The word Papilledema defines the swelling of the head of the optic nerve, a sign of increased intracranial pressure. The optic nerve head, also called the optic disk or papilla, is the area where the optic nerve enters the eyeball. Every incidence of papilledema requires immediate diagnosis of the underlying causes as increased intracranial pressure is a life-threatening situation.
US statistics affirm that Papilledema, or subtypes of Papilledema, affects less than 200,000 people in the US population.
The causes of this pathology include cerebral edema, tumors and other cerebral lesions.
Papilledema recorded with the D-EYE
How to perform a retinal examination
The application allows users to capture images of the optic disc of non-mydriatic eyes. It can be used for Glaucoma screenings without dilation drops. Dilation drops will be required to increase field of view (FOV) to see more retinal structure that would include the observation of AMD and mild non-proliferative retinopathy.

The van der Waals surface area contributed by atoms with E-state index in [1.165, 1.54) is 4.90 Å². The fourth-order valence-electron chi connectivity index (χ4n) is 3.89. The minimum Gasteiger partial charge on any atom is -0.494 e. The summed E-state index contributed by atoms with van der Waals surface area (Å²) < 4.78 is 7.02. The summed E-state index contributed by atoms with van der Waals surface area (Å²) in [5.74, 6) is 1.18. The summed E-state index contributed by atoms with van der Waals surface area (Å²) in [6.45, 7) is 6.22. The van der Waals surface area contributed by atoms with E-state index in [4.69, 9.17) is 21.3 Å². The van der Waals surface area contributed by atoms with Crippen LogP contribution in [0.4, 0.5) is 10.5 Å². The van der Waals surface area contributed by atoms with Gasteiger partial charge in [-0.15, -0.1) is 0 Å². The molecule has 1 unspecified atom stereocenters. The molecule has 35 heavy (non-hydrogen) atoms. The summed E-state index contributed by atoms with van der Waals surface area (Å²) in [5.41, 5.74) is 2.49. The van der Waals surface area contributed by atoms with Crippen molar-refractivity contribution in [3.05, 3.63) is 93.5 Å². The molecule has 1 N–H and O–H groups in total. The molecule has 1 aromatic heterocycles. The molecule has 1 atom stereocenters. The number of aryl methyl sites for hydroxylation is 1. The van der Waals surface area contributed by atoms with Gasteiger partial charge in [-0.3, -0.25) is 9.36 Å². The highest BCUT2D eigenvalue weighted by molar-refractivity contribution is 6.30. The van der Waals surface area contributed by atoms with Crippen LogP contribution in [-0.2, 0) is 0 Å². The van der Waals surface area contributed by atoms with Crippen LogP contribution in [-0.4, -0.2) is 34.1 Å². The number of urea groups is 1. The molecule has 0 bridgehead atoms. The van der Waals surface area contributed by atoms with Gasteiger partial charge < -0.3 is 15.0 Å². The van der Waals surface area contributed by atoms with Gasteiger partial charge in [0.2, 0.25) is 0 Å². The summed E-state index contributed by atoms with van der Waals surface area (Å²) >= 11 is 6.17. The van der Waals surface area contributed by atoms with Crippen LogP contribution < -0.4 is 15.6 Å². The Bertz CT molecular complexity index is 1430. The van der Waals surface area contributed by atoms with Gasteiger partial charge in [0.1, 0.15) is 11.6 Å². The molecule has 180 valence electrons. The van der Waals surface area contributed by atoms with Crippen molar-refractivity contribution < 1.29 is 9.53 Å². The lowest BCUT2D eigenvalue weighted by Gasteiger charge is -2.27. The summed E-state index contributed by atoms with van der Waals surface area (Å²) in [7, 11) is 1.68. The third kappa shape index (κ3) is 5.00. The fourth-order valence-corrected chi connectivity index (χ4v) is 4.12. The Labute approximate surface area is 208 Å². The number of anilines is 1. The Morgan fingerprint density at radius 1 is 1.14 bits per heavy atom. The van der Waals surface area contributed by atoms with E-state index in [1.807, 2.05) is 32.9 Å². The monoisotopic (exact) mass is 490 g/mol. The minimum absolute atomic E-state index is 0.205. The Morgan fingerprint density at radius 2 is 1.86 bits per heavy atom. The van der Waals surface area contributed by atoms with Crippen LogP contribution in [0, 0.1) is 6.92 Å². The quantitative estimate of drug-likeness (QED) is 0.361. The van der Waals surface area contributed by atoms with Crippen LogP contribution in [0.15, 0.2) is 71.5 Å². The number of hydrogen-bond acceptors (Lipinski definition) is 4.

Using the video function will capture maximum retinal structure regardless of dilation. The auto focus function is set for 1cm of distance from the pupil. If the lens is too far away, the results of the exam will not be in focus and the pupil will appear very small. An examination of a non-mydriatic pupil will result in the view of the optic disc and partial retinal structure around the disc. More structure can be seen with a mydriatic pupil. With the optic disc centered, the acquisition protocol would be to pan the retina, starting from the posterior pole and then moving to the upper, nasal, inferior, and nasal peripheral retina to the equator. This exam protocol encompasses the posterior pole, including the macula, optic disc, and peripheral retina.